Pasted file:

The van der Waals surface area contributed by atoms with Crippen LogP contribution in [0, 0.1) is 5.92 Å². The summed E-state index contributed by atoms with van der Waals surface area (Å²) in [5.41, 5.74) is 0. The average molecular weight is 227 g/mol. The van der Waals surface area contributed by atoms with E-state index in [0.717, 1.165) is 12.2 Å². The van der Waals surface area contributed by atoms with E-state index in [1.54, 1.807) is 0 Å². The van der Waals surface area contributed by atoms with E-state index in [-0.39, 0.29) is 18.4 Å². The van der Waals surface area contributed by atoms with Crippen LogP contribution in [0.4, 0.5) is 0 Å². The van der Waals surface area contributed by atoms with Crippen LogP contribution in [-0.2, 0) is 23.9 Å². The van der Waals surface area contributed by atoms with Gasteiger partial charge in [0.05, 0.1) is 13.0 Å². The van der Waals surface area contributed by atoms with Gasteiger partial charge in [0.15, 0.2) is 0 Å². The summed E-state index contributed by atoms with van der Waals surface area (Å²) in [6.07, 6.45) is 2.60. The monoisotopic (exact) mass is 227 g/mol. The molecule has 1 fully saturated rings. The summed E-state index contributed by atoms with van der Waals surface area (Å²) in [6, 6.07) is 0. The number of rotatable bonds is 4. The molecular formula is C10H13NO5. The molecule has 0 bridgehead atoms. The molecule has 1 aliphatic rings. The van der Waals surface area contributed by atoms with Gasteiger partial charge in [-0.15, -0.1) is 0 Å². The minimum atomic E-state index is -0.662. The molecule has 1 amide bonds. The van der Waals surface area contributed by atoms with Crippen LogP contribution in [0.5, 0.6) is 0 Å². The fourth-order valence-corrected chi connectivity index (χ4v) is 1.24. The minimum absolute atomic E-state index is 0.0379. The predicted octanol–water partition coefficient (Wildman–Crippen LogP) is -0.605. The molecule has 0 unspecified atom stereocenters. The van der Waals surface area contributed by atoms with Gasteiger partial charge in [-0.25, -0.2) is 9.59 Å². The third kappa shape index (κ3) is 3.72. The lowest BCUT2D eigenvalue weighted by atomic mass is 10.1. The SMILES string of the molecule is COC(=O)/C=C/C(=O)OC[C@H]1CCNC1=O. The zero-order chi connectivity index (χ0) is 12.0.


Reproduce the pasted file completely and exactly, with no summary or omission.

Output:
The van der Waals surface area contributed by atoms with Crippen LogP contribution in [0, 0.1) is 5.92 Å². The summed E-state index contributed by atoms with van der Waals surface area (Å²) in [5.41, 5.74) is 0. The average molecular weight is 227 g/mol. The van der Waals surface area contributed by atoms with E-state index in [0.717, 1.165) is 12.2 Å². The van der Waals surface area contributed by atoms with E-state index in [1.54, 1.807) is 0 Å². The van der Waals surface area contributed by atoms with E-state index in [-0.39, 0.29) is 18.4 Å². The van der Waals surface area contributed by atoms with Crippen LogP contribution in [0.4, 0.5) is 0 Å². The van der Waals surface area contributed by atoms with Crippen LogP contribution in [-0.2, 0) is 23.9 Å². The van der Waals surface area contributed by atoms with Gasteiger partial charge in [0.05, 0.1) is 13.0 Å². The van der Waals surface area contributed by atoms with Gasteiger partial charge in [0.15, 0.2) is 0 Å². The summed E-state index contributed by atoms with van der Waals surface area (Å²) in [6.07, 6.45) is 2.60. The monoisotopic (exact) mass is 227 g/mol. The molecule has 1 fully saturated rings. The summed E-state index contributed by atoms with van der Waals surface area (Å²) in [6, 6.07) is 0. The number of rotatable bonds is 4. The molecular formula is C10H13NO5. The molecule has 0 bridgehead atoms. The molecule has 1 aliphatic rings. The van der Waals surface area contributed by atoms with Gasteiger partial charge in [-0.15, -0.1) is 0 Å². The minimum atomic E-state index is -0.662. The molecule has 1 amide bonds. The van der Waals surface area contributed by atoms with Crippen LogP contribution in [0.5, 0.6) is 0 Å². The fourth-order valence-corrected chi connectivity index (χ4v) is 1.24. The minimum absolute atomic E-state index is 0.0379. The predicted octanol–water partition coefficient (Wildman–Crippen LogP) is -0.605. The molecule has 0 unspecified atom stereocenters. The van der Waals surface area contributed by atoms with Gasteiger partial charge in [-0.25, -0.2) is 9.59 Å². The third kappa shape index (κ3) is 3.72. The lowest BCUT2D eigenvalue weighted by atomic mass is 10.1. The SMILES string of the molecule is COC(=O)/C=C/C(=O)OC[C@H]1CCNC1=O. The zero-order chi connectivity index (χ0) is 12.0.